In July, following China’s crackdown on the EdTech sector, investors lost nearly $1 trillion as Chinese stocks tumbled in fear of the CCP’s blatant regulation and interference in the nation’s business environment, which by the way, is already very polluted.
Moody’s Upgrades India’s Outlook
At a time when countries around the world are struggling with soaring cases of Covid-19, India has not just opened up its economy but is also growing at a record pace. The economic recovery under Prime Minister Modi has forced India’s critique – Moody’s to upgrade India’s rating after a period of two years.
Moody’s Investors Service, the New York-based rating agency has upgraded India’s economic outlook. Though it has still maintained its Baa3 rating for India, it has changed the outlook from negative to stable. A stable outlook means that they will not tamper with India’s rating in the near term, while a negative outlook for India meant that they could at any time declare our country as an at-risk nation for investment.
Moody’s also appreciated India’s stable Covid policies, saying that instead of shutting the whole country down, India used lockdowns to maintain a balance in the economy. Additionally, they also appreciated India’s vaccination drive.
India’s Economic Fundamentals Remain Strong
Despite being battered by two Covid-19 waves, for economy of India to be the fastest-growing in the world is really a statement of the resilience of our economic foundations and structure. India’s path to recovery has been almost immediate. Furthermore, India’s Covid-19 containment strategy is realistic in nature and does not involve near-unending lockdowns. Moreover, during lockdowns as well, the crucial sectors of the economy – like agriculture were allowed to operate normally.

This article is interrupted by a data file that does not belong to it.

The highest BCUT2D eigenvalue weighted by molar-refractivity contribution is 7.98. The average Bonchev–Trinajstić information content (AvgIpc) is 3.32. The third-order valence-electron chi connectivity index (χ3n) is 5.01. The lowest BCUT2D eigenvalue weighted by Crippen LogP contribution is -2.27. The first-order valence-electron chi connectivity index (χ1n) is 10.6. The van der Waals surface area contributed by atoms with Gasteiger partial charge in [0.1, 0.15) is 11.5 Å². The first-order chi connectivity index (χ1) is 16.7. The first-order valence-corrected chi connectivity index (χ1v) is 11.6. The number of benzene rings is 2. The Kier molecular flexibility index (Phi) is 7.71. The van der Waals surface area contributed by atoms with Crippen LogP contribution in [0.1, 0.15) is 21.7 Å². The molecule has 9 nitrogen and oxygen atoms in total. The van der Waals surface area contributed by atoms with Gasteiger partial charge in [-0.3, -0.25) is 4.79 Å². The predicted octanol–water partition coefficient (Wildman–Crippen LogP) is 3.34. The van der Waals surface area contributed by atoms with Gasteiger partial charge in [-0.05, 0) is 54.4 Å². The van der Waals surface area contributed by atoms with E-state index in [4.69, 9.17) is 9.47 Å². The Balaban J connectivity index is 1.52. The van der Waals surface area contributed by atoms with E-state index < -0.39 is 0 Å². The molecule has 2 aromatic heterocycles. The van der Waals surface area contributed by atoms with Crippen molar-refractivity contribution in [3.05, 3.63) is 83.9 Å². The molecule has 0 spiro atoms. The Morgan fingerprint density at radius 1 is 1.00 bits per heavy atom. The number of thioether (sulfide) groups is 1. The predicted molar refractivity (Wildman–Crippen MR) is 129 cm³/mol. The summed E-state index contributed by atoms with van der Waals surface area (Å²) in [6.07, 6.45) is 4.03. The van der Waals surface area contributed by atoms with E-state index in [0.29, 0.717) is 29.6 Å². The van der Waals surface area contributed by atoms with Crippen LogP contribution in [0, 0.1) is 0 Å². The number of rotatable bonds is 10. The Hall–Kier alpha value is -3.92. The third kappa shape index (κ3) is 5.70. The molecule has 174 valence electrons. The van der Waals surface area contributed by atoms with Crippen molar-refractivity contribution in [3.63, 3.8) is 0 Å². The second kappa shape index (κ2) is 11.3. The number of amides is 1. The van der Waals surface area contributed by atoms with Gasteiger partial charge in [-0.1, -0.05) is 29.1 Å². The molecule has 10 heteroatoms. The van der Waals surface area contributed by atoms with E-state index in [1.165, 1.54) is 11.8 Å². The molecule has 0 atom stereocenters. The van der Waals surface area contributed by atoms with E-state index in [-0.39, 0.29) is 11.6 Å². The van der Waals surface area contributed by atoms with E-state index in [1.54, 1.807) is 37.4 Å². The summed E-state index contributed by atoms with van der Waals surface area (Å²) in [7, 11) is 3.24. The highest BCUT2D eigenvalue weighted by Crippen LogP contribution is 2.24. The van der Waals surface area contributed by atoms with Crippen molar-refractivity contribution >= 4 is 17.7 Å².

Even Moody’s has attested to the same. The rating agency was appreciative of the fact that the Indian economy is fundamentally strong and does not depend on short-term events. They said, “Risks that a negative feedback loop between the financial sector and real economy have receded, resulting in lower susceptibility to event risk”.
Recently, key economic indicators have been constantly hinting towards India’s economy returning to its pre-pandemic level, and even surpassing it.
- For the first time in history, India’s exports were worth more than $ 100 billion in a quarter ending in September 2021.
- India’s GDP recorded a growth of 20.1 per cent in the April-June quarter of 2021.